iTunes Prey to Nasty Music Takeover

 
 
By Lisa Vaas  |  Posted 2007-09-06 Print this article Print
 
 
 
 
 
 
 

iTunes buffer overflow and album art could leave you vulnerable to "pwn" attacks.

Before you rush out to snag one of those new iPods or cheaper iPhones, update your iTunes, because its got a buffer overflow that could let some nasty music file "pwn" your toy.

Apple on Sept. 6 put out an update, iTunes 7.4, that deals with the buffer overflow, which occurs when processing album cover art.
An attacker can get to you by luring you into opening a maliciously crafted music file. The resulting overflow could lead to an application crashing or could be as bad as arbitrary code execution. The update fixes the problem with proper bounds checking. Its available for Mac OS X v10.3.9, Mac OS X v10.4.7 or later, and Windows XP and Vista. iTunes 7.4 is available here. Check out eWEEK.coms Security Center for the latest security news, reviews and analysis. And for insights on security coverage around the Web, take a look at eWEEKs Security Watch blog.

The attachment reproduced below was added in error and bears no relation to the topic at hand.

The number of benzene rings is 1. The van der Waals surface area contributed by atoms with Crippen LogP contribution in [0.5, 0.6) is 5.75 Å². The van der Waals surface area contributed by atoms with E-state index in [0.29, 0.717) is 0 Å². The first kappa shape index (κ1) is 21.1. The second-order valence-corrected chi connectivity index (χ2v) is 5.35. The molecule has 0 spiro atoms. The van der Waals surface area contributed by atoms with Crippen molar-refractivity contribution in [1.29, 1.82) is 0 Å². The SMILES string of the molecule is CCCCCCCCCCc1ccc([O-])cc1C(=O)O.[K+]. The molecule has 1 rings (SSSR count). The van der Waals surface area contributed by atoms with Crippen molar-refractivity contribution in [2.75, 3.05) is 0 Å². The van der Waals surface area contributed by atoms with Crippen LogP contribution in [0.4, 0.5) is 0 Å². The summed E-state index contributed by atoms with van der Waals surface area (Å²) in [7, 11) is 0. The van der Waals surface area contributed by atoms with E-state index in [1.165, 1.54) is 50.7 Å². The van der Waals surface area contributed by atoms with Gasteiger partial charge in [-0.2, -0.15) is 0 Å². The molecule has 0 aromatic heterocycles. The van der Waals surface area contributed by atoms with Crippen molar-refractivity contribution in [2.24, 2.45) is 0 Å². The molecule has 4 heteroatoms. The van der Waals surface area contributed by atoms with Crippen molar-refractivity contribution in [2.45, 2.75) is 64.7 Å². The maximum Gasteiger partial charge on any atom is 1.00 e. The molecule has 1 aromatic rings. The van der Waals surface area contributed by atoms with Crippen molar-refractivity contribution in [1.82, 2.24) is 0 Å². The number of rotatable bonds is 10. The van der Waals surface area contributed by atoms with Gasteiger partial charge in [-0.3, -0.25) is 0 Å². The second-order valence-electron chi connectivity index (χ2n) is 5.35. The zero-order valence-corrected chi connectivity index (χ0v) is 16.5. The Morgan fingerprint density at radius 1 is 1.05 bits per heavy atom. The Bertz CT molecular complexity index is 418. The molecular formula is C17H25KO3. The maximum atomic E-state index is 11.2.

Lisa Vaas is News Editor/Operations for eWEEK.com and also serves as editor of the Database topic center. Since 1995, she has also been a Webcast news show anchorperson and a reporter covering the IT industry. She has focused on customer relationship management technology, IT salaries and careers, effects of the H1-B visa on the technology workforce, wireless technology, security, and, most recently, databases and the technologies that touch upon them. Her articles have appeared in eWEEK's print edition, on eWEEK.com, and in the startup IT magazine PC Connection. Prior to becoming a journalist, Vaas experienced an array of eye-opening careers, including driving a cab in Boston, photographing cranky babies in shopping malls, selling cameras, typography and computer training. She stopped a hair short of finishing an M.A. in English at the University of Massachusetts in Boston. She earned a B.S. in Communications from Emerson College. She runs two open-mic reading series in Boston and currently keeps bees in her home in Mashpee, Mass.
 
 
 
 
 
 
 

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